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First Law of Thermodynamics

Having the knowledge of internal energy, heat and work, we will move little bit further to define a law, which is called as first law of thermodynamics.

The first law of thermodynamics connects heat, work and internal energy.

"Whenever heat is supplied to a body, a part of it is used to increase its internal energy i.e., to raise its temperature and the rest in doing external work"

If is the heat energy absorbed by a system, the increase in its internal energy and the external work done by it, then provided all the quantities are measured in units of work,
  • ∆Q = Heat supplied to the system by the surroundings
  • ∆W = Work done by the system on the surroundings
  • ∆U = Change in internal energy
According to the general principle of conservation of energy, the above equations can be written as,
The above equation is a mathematical form of first law of thermodynamics.
The first law of thermodynamics establishes the essential equivalence between the work and heat, as according to this law, the internal energy and hence temperature of a system can be increased either by supplying heat to it or by doing work on the system or both.
Sign Convention
  • When heat is supplied to a system, ∆Q is taken as positive. When heat is drawn from the system, ∆Q is taken as negative.
  • When a gas expands, work done by the gas, ∆W is taken as positive. When a gas is compressed work is done on the gas, ∆W is taken as negative.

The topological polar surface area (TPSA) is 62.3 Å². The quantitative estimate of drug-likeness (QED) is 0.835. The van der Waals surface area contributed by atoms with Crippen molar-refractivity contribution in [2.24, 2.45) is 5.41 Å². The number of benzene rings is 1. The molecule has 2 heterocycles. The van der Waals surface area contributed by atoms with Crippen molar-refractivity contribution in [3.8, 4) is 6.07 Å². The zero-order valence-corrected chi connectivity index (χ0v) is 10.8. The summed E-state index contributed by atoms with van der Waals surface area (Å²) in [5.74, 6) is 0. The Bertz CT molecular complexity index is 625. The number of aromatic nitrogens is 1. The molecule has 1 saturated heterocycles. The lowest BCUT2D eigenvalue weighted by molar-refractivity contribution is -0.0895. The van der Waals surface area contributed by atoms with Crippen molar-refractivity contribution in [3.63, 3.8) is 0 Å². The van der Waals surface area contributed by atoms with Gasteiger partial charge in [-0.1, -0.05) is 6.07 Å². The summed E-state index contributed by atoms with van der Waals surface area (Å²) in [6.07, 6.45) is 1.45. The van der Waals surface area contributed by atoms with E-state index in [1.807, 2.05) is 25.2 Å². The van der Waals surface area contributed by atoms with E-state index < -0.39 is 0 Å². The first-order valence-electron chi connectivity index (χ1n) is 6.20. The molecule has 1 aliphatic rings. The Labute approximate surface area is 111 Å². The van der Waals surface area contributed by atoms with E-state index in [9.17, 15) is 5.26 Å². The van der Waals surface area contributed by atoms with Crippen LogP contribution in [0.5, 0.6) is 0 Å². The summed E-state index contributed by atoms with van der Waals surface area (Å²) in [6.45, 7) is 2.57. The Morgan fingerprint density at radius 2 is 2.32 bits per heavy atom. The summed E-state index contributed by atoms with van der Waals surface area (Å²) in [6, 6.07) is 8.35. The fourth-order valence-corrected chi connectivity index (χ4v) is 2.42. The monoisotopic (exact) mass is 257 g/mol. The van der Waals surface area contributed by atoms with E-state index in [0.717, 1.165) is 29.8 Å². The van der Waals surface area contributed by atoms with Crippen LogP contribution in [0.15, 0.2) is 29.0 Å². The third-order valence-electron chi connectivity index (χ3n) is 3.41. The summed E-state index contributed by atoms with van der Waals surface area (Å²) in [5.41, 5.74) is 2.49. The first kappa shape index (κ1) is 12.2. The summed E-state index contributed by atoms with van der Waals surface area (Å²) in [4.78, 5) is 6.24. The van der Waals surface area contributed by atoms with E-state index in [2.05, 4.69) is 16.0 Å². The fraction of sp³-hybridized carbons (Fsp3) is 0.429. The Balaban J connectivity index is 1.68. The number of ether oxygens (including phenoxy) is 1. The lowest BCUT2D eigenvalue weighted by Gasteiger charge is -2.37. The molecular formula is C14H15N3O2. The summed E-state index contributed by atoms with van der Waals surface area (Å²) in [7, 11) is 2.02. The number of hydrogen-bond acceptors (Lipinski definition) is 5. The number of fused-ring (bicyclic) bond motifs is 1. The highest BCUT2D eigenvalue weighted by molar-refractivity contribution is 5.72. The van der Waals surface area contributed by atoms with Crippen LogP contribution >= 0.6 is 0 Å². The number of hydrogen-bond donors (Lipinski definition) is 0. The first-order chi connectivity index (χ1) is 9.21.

• When temperature of a gas increases, its internal energy increases, ∆U is taken as positive. When temperature of a gas decreases, its internal energy decreases, ∆U is taken as negative.

Suppose a system changes from a state characterized by (P1, V1) to a state characterized by (P2, V2).

This can be achieved by changing the volume V1 to V2 keeping the pressure as constant. Then changing the pressure P1 to P2 keeping the volume as constant
So that the system reaches to a final state (P2, V2).

The final state (P2, V2) can be achieved alternatively by keeping volume constant at first and then keeping the pressure constant.

Since U is state variable, depends only on the initial and final states not on the path taken by the gas.

∆Q = Point Variable or State Variable
∆W and ∆U are Path Variable

∆Q - ∆W is also path independent which means it is also a state variable.

Suppose a system is taken from one state to another state through a process such that ∆U = 0, then we can say that

∆Q = ∆U + ∆W ∆Q = 0+∆W ∆Q = ∆W

This equation implies that the total amount of heat energy supplied to the system is entirely used up by the system in doing work on the surroundings.

If the system is in a cylinder with a movable piston, then the system does work when moving the piston. Then the work done can be expressed as


∆Q =∆U + P ∆V

Limitations of the First Law of Thermodynamics:

  1. The first law does not indicate the direction in which the change can occur.
  2. The first law does not give any idea about the extent of change i.e. Heat energy to Mechanical energy or Mechanical energy to Heat energy.
  3. The first law of thermodynamics gives no information about the source of heat i.e. whether it is a hot or a cold body.

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